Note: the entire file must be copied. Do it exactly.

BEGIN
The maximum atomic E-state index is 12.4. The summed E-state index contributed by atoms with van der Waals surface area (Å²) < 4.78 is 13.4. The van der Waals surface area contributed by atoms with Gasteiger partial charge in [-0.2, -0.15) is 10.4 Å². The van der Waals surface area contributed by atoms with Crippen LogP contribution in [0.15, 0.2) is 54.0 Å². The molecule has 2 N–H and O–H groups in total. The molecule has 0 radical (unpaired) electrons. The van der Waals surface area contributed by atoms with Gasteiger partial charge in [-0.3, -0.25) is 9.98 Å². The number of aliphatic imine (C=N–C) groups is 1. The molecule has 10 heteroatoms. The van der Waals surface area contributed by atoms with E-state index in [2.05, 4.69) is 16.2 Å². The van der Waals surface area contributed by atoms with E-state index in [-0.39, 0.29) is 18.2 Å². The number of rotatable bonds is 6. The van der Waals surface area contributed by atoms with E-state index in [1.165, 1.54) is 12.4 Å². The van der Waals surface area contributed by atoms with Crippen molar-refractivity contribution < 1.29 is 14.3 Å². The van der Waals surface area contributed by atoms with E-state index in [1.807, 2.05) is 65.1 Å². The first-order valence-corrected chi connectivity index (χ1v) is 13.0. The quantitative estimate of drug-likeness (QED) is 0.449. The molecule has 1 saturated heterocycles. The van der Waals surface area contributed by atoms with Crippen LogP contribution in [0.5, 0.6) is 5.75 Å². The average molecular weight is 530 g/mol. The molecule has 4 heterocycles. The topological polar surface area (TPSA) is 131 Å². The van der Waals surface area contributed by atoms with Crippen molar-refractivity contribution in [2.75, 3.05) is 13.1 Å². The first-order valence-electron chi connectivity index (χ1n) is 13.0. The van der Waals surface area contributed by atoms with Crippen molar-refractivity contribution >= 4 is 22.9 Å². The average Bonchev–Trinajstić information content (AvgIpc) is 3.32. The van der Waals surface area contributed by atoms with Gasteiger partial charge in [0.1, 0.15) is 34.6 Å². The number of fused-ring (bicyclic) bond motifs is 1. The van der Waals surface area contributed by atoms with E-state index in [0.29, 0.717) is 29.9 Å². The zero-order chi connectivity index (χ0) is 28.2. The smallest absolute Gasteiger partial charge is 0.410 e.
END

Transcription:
The maximum atomic E-state index is 12.4. The summed E-state index contributed by atoms with van der Waals surface area (Å²) < 4.78 is 13.4. The van der Waals surface area contributed by atoms with Gasteiger partial charge in [-0.2, -0.15) is 10.4 Å². The van der Waals surface area contributed by atoms with Crippen LogP contribution in [0.15, 0.2) is 54.0 Å². The molecule has 2 N–H and O–H groups in total. The molecule has 0 radical (unpaired) electrons. The van der Waals surface area contributed by atoms with Gasteiger partial charge in [-0.3, -0.25) is 9.98 Å². The number of aliphatic imine (C=N–C) groups is 1. The molecule has 10 heteroatoms. The van der Waals surface area contributed by atoms with E-state index in [2.05, 4.69) is 16.2 Å². The van der Waals surface area contributed by atoms with E-state index in [-0.39, 0.29) is 18.2 Å². The number of rotatable bonds is 6. The van der Waals surface area contributed by atoms with E-state index in [1.165, 1.54) is 12.4 Å². The van der Waals surface area contributed by atoms with Crippen molar-refractivity contribution < 1.29 is 14.3 Å². The van der Waals surface area contributed by atoms with E-state index in [1.807, 2.05) is 65.1 Å². The first-order valence-corrected chi connectivity index (χ1v) is 13.0. The quantitative estimate of drug-likeness (QED) is 0.449. The molecule has 1 saturated heterocycles. The van der Waals surface area contributed by atoms with Crippen LogP contribution in [0.5, 0.6) is 5.75 Å². The average molecular weight is 530 g/mol. The molecule has 4 heterocycles. The topological polar surface area (TPSA) is 131 Å². The van der Waals surface area contributed by atoms with Crippen molar-refractivity contribution in [2.75, 3.05) is 13.1 Å². The first-order valence-electron chi connectivity index (χ1n) is 13.0. The van der Waals surface area contributed by atoms with Crippen molar-refractivity contribution >= 4 is 22.9 Å². The average Bonchev–Trinajstić information content (AvgIpc) is 3.32. The van der Waals surface area contributed by atoms with Gasteiger partial charge in [0.1, 0.15) is 34.6 Å². The number of fused-ring (bicyclic) bond motifs is 1. The van der Waals surface area contributed by atoms with E-state index in [0.29, 0.717) is 29.9 Å². The zero-order chi connectivity index (χ0) is 28.2. The smallest absolute Gasteiger partial charge is 0.410 e.